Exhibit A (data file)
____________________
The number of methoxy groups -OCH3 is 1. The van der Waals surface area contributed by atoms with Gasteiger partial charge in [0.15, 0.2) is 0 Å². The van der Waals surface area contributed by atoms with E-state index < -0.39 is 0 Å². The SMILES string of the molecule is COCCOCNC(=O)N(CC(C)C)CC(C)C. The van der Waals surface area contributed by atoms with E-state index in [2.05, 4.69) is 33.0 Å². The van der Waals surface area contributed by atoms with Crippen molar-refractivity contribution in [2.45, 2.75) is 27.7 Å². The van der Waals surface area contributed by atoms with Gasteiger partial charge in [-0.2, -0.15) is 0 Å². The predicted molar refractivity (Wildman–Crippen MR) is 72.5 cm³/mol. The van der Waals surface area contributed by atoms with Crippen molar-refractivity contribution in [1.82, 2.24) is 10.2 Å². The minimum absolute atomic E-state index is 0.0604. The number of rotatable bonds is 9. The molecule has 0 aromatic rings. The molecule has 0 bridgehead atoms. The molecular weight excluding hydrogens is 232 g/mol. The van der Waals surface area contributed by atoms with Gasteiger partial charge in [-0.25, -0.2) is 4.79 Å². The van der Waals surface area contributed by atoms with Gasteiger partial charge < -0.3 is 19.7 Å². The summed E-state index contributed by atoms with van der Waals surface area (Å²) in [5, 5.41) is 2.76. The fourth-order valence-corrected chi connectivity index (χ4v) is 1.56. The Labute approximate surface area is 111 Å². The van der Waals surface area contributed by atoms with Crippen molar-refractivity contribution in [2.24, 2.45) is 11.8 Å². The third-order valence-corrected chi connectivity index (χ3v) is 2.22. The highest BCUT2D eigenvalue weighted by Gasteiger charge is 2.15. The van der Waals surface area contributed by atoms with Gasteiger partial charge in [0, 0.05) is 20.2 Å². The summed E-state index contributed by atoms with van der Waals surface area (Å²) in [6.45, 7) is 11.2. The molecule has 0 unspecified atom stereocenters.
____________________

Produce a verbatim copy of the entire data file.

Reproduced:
The number of methoxy groups -OCH3 is 1. The van der Waals surface area contributed by atoms with Gasteiger partial charge in [0.15, 0.2) is 0 Å². The van der Waals surface area contributed by atoms with E-state index < -0.39 is 0 Å². The SMILES string of the molecule is COCCOCNC(=O)N(CC(C)C)CC(C)C. The van der Waals surface area contributed by atoms with E-state index in [2.05, 4.69) is 33.0 Å². The van der Waals surface area contributed by atoms with Crippen molar-refractivity contribution in [2.45, 2.75) is 27.7 Å². The van der Waals surface area contributed by atoms with Gasteiger partial charge in [-0.2, -0.15) is 0 Å². The predicted molar refractivity (Wildman–Crippen MR) is 72.5 cm³/mol. The van der Waals surface area contributed by atoms with Crippen molar-refractivity contribution in [1.82, 2.24) is 10.2 Å². The minimum absolute atomic E-state index is 0.0604. The number of rotatable bonds is 9. The molecule has 0 aromatic rings. The molecule has 0 bridgehead atoms. The molecular weight excluding hydrogens is 232 g/mol. The van der Waals surface area contributed by atoms with Gasteiger partial charge in [-0.25, -0.2) is 4.79 Å². The van der Waals surface area contributed by atoms with Gasteiger partial charge < -0.3 is 19.7 Å². The summed E-state index contributed by atoms with van der Waals surface area (Å²) in [5, 5.41) is 2.76. The fourth-order valence-corrected chi connectivity index (χ4v) is 1.56. The Labute approximate surface area is 111 Å². The van der Waals surface area contributed by atoms with Crippen molar-refractivity contribution in [2.24, 2.45) is 11.8 Å². The third-order valence-corrected chi connectivity index (χ3v) is 2.22. The highest BCUT2D eigenvalue weighted by Gasteiger charge is 2.15. The van der Waals surface area contributed by atoms with Gasteiger partial charge in [0, 0.05) is 20.2 Å². The summed E-state index contributed by atoms with van der Waals surface area (Å²) in [6.45, 7) is 11.2. The molecule has 0 unspecified atom stereocenters.